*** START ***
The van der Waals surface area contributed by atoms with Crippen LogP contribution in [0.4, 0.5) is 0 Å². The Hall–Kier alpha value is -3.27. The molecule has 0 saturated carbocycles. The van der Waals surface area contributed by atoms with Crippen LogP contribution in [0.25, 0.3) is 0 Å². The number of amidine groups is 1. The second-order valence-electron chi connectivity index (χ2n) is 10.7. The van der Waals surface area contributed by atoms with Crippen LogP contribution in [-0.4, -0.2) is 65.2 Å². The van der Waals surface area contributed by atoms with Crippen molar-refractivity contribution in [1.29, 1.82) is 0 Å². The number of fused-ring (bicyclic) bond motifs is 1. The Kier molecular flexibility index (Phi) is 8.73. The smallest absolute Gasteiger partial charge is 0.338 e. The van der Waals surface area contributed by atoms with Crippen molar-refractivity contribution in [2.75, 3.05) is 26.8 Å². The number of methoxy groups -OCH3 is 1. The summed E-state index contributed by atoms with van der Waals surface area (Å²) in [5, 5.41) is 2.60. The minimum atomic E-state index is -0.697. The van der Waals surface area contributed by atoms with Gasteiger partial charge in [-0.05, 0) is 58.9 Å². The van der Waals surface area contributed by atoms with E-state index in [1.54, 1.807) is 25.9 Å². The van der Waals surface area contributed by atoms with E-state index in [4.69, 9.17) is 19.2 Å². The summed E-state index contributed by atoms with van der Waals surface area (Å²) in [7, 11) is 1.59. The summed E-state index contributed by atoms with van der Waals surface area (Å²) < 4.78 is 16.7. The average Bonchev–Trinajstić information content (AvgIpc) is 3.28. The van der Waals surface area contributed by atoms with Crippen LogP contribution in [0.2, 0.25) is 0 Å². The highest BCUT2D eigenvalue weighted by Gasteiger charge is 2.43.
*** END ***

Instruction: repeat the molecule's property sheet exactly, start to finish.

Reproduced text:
The van der Waals surface area contributed by atoms with Crippen LogP contribution in [0.4, 0.5) is 0 Å². The Hall–Kier alpha value is -3.27. The molecule has 0 saturated carbocycles. The van der Waals surface area contributed by atoms with Crippen LogP contribution in [0.25, 0.3) is 0 Å². The number of amidine groups is 1. The second-order valence-electron chi connectivity index (χ2n) is 10.7. The van der Waals surface area contributed by atoms with Crippen LogP contribution in [-0.4, -0.2) is 65.2 Å². The van der Waals surface area contributed by atoms with Crippen molar-refractivity contribution in [1.29, 1.82) is 0 Å². The number of fused-ring (bicyclic) bond motifs is 1. The Kier molecular flexibility index (Phi) is 8.73. The smallest absolute Gasteiger partial charge is 0.338 e. The van der Waals surface area contributed by atoms with Crippen molar-refractivity contribution in [2.75, 3.05) is 26.8 Å². The number of methoxy groups -OCH3 is 1. The summed E-state index contributed by atoms with van der Waals surface area (Å²) in [5, 5.41) is 2.60. The minimum atomic E-state index is -0.697. The van der Waals surface area contributed by atoms with Gasteiger partial charge in [-0.05, 0) is 58.9 Å². The van der Waals surface area contributed by atoms with E-state index in [1.54, 1.807) is 25.9 Å². The van der Waals surface area contributed by atoms with E-state index in [4.69, 9.17) is 19.2 Å². The summed E-state index contributed by atoms with van der Waals surface area (Å²) in [7, 11) is 1.59. The summed E-state index contributed by atoms with van der Waals surface area (Å²) < 4.78 is 16.7. The average Bonchev–Trinajstić information content (AvgIpc) is 3.28. The van der Waals surface area contributed by atoms with Crippen LogP contribution in [0.2, 0.25) is 0 Å². The highest BCUT2D eigenvalue weighted by Gasteiger charge is 2.43.